coming calls like it was going to explode.” Friends from all over the country were starting to take notice as well. “We saw you on ABC World News with David Muir!” “Your photo was on Good Morning America!” A friend in Brazil saw it posted on a Brazilian news station. It was everywhere. It was international. And it was crazy! Thursday night Jonathan hardly slept, too excited by the day’s events. He had doubled his Instagram following and was growing over 4,000 followers. Eric Fisher from that original local news airing on CBS said it was their most viewed story EVER on CBS Boston.com. The story of the “slurpee waves” was officially viral and trended as the fourth top story that day on the internet. It appeared in newsfeeds in Japan, Australia, and Costa Rica. The term “slurpee waves” was a bonafide Google search term that brought up results for Jonathan’s waves. Even Jonathan’s eight-yearold nephew in Philadelphia called to report he’d had a show-and-tell at school with pictures of the slurpee waves. He laughed and reported, “One kid asked, “Wait, do you know him?” and I said, “Yeah, he’s my uncle!” “You’re famous!” Friends teased. But many said the same endearing thing — that they felt it couldn’t have happened to a more deserving person. Friday was more of the same craziness, with more press and even more requests for print sales. Jonathan was at his desk all day, working as quickly as he could to get the information out. In the late hours of the night leading into Saturday, he finally had time to create the online store. Collapsing into bed, he’d already gotten his first order. Saturday morning, the New York Times ran a half page color photo in their paper, telling Jonathan’s story about the slurpee waves. Jonathan had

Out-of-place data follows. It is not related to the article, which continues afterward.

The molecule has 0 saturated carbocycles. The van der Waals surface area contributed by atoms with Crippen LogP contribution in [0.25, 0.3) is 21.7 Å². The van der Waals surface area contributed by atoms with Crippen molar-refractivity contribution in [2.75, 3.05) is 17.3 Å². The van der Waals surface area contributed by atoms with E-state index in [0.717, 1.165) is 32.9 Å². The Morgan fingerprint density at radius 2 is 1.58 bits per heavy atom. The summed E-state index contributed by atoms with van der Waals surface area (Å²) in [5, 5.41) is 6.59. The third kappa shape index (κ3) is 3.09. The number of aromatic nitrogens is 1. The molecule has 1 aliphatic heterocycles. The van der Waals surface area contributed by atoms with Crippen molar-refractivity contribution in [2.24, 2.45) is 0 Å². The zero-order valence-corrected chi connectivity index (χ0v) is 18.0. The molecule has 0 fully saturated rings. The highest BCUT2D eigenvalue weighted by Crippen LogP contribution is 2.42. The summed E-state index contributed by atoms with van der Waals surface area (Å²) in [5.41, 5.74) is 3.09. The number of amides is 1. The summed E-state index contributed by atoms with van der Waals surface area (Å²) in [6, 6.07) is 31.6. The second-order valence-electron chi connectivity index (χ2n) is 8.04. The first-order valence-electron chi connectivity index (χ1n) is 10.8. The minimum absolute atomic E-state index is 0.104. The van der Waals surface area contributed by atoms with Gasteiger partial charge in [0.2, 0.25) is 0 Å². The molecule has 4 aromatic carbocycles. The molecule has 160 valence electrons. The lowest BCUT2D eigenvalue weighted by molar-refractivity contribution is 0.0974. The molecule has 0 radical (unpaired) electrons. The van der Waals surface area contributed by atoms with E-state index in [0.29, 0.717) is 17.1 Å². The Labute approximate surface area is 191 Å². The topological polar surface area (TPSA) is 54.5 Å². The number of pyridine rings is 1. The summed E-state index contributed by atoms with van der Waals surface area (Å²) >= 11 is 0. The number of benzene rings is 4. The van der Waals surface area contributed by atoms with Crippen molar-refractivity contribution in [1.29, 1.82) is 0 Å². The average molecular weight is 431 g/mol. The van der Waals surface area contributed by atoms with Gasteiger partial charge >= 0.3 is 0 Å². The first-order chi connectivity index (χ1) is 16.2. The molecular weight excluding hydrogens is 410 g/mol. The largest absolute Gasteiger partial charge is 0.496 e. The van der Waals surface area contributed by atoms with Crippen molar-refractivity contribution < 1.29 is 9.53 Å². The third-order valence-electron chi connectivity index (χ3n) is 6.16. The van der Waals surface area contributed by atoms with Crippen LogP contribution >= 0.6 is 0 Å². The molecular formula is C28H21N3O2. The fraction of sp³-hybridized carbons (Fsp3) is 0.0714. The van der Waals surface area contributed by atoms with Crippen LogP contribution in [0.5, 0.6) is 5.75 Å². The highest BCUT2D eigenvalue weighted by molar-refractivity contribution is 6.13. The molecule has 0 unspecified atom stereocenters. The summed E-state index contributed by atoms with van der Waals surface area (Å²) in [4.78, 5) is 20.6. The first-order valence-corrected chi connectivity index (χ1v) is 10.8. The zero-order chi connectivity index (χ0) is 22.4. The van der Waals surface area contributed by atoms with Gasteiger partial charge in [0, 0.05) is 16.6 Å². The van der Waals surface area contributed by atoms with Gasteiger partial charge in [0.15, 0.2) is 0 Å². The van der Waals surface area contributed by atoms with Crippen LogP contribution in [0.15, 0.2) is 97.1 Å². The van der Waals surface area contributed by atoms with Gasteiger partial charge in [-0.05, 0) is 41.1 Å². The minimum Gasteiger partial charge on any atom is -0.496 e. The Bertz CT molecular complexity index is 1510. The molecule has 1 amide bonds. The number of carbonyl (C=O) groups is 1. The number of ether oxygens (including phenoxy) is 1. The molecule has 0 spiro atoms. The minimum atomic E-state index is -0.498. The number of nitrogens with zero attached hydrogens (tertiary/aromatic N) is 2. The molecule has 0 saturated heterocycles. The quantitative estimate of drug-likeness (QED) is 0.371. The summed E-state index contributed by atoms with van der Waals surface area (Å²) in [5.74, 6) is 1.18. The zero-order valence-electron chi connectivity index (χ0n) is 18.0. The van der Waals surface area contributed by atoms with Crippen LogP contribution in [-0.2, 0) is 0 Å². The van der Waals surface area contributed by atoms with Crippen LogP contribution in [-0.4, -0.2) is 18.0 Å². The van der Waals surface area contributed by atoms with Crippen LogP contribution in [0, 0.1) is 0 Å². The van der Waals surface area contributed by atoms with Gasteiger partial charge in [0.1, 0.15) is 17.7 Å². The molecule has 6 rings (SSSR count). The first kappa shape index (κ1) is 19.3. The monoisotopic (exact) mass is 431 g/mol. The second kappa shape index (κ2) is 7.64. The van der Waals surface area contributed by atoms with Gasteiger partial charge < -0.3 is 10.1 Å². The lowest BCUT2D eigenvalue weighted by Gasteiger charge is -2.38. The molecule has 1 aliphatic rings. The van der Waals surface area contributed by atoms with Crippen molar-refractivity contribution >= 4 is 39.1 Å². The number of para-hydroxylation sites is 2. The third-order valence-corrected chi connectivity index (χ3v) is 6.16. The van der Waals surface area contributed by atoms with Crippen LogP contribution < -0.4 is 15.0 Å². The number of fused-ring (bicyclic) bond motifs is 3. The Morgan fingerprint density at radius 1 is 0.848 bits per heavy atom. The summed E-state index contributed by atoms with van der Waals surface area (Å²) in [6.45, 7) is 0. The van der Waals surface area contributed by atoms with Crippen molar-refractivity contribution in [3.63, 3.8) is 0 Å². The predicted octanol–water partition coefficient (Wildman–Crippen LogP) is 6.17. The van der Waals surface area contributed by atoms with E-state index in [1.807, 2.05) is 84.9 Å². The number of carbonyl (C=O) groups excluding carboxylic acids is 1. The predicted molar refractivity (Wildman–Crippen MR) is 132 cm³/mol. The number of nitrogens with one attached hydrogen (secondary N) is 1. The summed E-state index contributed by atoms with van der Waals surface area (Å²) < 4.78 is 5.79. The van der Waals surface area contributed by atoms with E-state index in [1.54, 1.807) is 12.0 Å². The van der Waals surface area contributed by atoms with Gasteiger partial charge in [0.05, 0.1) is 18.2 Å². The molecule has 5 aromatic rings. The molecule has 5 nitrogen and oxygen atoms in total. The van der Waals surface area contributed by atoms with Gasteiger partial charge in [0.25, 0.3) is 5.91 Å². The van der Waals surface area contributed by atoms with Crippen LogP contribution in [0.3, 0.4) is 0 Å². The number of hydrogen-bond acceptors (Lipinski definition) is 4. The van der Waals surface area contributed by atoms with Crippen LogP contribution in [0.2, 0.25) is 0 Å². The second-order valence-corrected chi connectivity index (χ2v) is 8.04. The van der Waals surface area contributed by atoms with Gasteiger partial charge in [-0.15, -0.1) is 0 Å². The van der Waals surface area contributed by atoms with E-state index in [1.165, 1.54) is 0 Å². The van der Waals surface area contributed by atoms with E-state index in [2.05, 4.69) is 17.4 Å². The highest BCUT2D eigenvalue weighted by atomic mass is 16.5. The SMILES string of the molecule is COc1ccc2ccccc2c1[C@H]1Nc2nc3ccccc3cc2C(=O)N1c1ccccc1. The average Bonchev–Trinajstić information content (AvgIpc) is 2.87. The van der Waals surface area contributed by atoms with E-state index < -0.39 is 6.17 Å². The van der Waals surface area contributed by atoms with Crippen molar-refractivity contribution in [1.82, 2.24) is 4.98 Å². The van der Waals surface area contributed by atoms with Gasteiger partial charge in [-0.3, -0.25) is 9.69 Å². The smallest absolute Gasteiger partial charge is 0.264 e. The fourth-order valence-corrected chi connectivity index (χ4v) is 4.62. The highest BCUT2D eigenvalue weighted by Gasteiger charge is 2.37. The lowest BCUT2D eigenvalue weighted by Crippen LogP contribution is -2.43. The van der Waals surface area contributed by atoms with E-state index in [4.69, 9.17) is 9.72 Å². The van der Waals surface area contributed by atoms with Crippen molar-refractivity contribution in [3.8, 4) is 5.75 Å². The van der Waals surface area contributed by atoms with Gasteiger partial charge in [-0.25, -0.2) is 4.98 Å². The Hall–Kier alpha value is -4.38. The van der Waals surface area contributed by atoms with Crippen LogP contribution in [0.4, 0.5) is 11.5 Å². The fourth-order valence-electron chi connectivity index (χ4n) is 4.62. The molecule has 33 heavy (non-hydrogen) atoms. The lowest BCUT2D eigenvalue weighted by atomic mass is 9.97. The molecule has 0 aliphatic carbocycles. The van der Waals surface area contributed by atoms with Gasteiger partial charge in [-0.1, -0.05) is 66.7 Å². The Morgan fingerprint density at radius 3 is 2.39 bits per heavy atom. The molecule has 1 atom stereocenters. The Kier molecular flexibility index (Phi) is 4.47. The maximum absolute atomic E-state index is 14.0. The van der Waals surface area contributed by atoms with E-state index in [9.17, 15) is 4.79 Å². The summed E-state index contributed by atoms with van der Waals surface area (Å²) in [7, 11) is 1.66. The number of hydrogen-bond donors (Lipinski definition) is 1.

to sit down to watch, over coffee that morning, his 9,999 Instagram followers turn into 10K. It was like New Year’s Eve. He literally had tears in his eyes. The day served as a day to attempt to catch up on emails and print requests. Some people had even written Jonathan just to say thank you for capturing such a beautiful scene. Some had long stories to tell about their memories of Nantucket Island — stories about family, the island, the beauty of it all. One email simply said, “I love you,” to which Jonathan wrote back, “I love you too!” Over a quick break for lunch, the food almost fell out of Jonathan’s mouth. Childhood hero of Jonathan’s, professional skateboarder Tony Hawk, reposted Jonathan’s photo on Instagram. And started following him. “It was surreal. My hero. Posters all over my wall as a kid. He was following me on Instagram.” Jonathan worked the rest of the day handling print requests and remaining loose ends. Sunday was more of the same, with over 14,000 Instagram followers by the end of the day. One fan wrote to Jonathan over Facebook, “Can you tell me how one person can go from Joe Schmo to famous photographer? Any advice to help the rest of us out?” “I don’t know what to tell this guy!” Jonathan said. “I don’t even understand this myself!” As I’m writing this, the viral momentum has not quite ceased, and our hopes and dreams for our photography business are so much closer now. All I can say is to never, ever stop believing that things are possible. It may be cliché, but don’t be afraid to dream. Someone once said that luck is simply preparedness meets opportunity. Be prepared. And dream away.
SEE SLURPEE WAVES AND MORE AT JDNPHOTOGRAPHY.COM // @JDNPHOTOGRAPHY
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PHOTOS BY ZACH EPSTEIN // ZACHEPSTEIN.FORMAT.COM // @Z_EPSTEIN WORDS BY STEVE MULL // THEWORBLE.COM //@THE_WORBLE
MY HANDS ARE COARSE, MY PALMS BLISTERED, AND MY EGO ROCKED.